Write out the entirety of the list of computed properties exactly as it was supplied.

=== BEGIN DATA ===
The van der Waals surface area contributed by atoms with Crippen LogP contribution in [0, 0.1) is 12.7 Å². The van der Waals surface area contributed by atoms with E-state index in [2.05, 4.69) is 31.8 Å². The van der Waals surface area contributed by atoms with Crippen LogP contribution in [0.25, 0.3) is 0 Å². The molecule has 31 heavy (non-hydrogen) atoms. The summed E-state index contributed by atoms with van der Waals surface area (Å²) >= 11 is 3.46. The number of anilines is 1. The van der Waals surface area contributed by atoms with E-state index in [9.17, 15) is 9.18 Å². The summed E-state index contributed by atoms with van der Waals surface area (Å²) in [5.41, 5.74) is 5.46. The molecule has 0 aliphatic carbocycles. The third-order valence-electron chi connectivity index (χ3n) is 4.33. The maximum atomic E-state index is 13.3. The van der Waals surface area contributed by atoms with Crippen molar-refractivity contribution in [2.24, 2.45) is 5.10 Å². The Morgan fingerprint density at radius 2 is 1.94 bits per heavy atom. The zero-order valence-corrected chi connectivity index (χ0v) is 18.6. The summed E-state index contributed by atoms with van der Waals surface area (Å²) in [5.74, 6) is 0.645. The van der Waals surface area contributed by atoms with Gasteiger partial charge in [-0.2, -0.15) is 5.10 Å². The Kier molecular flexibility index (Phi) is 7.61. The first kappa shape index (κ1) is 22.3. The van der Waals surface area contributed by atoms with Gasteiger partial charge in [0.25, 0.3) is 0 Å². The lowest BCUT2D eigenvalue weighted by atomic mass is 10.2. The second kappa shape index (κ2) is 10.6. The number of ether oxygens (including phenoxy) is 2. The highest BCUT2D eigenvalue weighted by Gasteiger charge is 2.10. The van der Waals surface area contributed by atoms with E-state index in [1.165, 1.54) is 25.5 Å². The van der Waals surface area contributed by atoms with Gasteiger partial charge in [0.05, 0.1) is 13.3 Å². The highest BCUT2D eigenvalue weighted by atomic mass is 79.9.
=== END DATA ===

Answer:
The van der Waals surface area contributed by atoms with Crippen LogP contribution in [0, 0.1) is 12.7 Å². The van der Waals surface area contributed by atoms with E-state index in [2.05, 4.69) is 31.8 Å². The van der Waals surface area contributed by atoms with Crippen LogP contribution in [0.25, 0.3) is 0 Å². The molecule has 31 heavy (non-hydrogen) atoms. The summed E-state index contributed by atoms with van der Waals surface area (Å²) >= 11 is 3.46. The number of anilines is 1. The van der Waals surface area contributed by atoms with E-state index in [9.17, 15) is 9.18 Å². The summed E-state index contributed by atoms with van der Waals surface area (Å²) in [5.41, 5.74) is 5.46. The molecule has 0 aliphatic carbocycles. The third-order valence-electron chi connectivity index (χ3n) is 4.33. The maximum atomic E-state index is 13.3. The van der Waals surface area contributed by atoms with Crippen molar-refractivity contribution in [2.24, 2.45) is 5.10 Å². The Morgan fingerprint density at radius 2 is 1.94 bits per heavy atom. The zero-order valence-corrected chi connectivity index (χ0v) is 18.6. The summed E-state index contributed by atoms with van der Waals surface area (Å²) in [5.74, 6) is 0.645. The van der Waals surface area contributed by atoms with Gasteiger partial charge in [-0.2, -0.15) is 5.10 Å². The Kier molecular flexibility index (Phi) is 7.61. The first kappa shape index (κ1) is 22.3. The van der Waals surface area contributed by atoms with Gasteiger partial charge in [0.25, 0.3) is 0 Å². The lowest BCUT2D eigenvalue weighted by atomic mass is 10.2. The second kappa shape index (κ2) is 10.6. The number of ether oxygens (including phenoxy) is 2. The highest BCUT2D eigenvalue weighted by Gasteiger charge is 2.10. The van der Waals surface area contributed by atoms with E-state index in [1.165, 1.54) is 25.5 Å². The van der Waals surface area contributed by atoms with Gasteiger partial charge in [0.05, 0.1) is 13.3 Å². The highest BCUT2D eigenvalue weighted by atomic mass is 79.9.